The one time there was multiple incidents in that one night, but there was only one night that he ever sexually abused me, Tomaselli told the AP.

However, during a phone interview with the AP, Fred Tomaselli said: Im 100 percent sure that Bernie Fine was never in contact with Zach. He never went to Pittsburgh to a game, never been to that arena.

I brought him to a couple of games in Syracuse. We always sat in the nosebleed section and left after the game. He never stayed for any overnighters and never even got within shouting distance of Bernie.

During his long career with Syracuse, Fine tutored the likes of Derrick Coleman, LeRon Ellis and John Wallace in his role of working with post players. Coleman was the top pick in the 1990 NBA draft, Ellis was the Clippers 22nd overall choice in 1991, and Wallace was picked 18th in 1996 by the New York Knicks.

Boeheim and Fine met at Syracuse University in 1963, when Fine was student manager of the basketball team. Fine graduated in 1967 with a degree in personal and industrial relations and went into business for himself.

In 1970, Fine was named basketball and football coach at Lincoln Junior High in Syracuse and went to Henninger High School the next year as the junior varsity basketball coach. He became varsity basketball coach in 1975. When Boeheim was chosen to succeed Roy Danforth at Syracuse in 1976 Boeheim offered Fine a job as an assistant.

Fine was an integral part of the staff that guided Syracuse to the national championship in 2003. During his tenure the Orange also made two other appearances in the NCAA title game, losing in 1987 to Indiana and in 1996 to Kentucky. He also guided the U.S. Maccabiah team to a silver medal at the 1993 World Maccabiah Games in Israel and has served as director of a successful basketball camp in the Northeast.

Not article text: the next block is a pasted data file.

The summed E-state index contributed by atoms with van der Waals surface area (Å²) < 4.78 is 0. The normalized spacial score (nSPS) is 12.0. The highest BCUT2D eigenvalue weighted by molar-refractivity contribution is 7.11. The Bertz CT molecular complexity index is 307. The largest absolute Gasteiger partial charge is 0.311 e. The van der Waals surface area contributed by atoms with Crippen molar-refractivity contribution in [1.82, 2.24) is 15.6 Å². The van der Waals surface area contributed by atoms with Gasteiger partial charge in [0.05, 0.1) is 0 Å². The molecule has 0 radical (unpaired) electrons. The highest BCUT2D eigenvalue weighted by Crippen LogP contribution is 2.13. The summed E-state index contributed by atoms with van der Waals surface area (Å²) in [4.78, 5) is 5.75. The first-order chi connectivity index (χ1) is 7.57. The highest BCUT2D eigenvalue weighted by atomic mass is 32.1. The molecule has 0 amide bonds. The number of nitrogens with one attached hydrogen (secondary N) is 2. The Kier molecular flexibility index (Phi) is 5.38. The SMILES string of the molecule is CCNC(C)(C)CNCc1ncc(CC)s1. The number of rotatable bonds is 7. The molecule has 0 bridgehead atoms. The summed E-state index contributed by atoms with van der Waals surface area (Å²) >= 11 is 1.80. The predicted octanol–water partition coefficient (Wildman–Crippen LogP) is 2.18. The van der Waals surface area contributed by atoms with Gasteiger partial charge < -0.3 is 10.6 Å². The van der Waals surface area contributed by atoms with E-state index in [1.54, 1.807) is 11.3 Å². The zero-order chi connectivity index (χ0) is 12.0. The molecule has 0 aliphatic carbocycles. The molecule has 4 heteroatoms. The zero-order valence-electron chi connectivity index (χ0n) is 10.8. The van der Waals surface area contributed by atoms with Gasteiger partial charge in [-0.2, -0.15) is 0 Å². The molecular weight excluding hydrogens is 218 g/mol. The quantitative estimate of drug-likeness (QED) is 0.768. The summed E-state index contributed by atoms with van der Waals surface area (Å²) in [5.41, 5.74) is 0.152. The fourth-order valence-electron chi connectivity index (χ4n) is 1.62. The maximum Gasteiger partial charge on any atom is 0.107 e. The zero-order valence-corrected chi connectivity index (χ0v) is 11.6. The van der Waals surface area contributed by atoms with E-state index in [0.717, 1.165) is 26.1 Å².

The Post-Standard also reported that Zach Tomaselli was invited by Fine to a party at his home after the Syracuse-Pitt game on Feb. 1, 2003a game where Zach Tomaselli said Fine arranged seats for him and his father several rows behind the bench.

Tomaselli told the newspaper his father, who was unable to attend the party, allowed him to go to Fines house and stay the night.

While there, Tomaselli told the AP, Fine asked him to get into bed and that Fines wife, Laurie, was there when it happened.

I told them (police) that Laurie was standing right there when Bernie asked me to sleep in a bed. Laurie knew all about it, he said during the phone interview.

On Sunday, ESPN played an audiotape, obtained and recorded by Davis, of an October 2002 telephone conversation between him and Laurie Fine.

Davis told ESPN he made the recording, which also has been given to Syracuse police, without her knowledge because he knew he needed proof for the police to believe his accusations. ESPN said it hired a voice recognition expert to verify the voice on the tape and the network said it was determined to be that of Laurie Fine.

Davis also acknowledged in an interview with ESPN that he and Laurie Fine had a sexual relationship when he was 18, and that he eventually told Bernie Fine about it.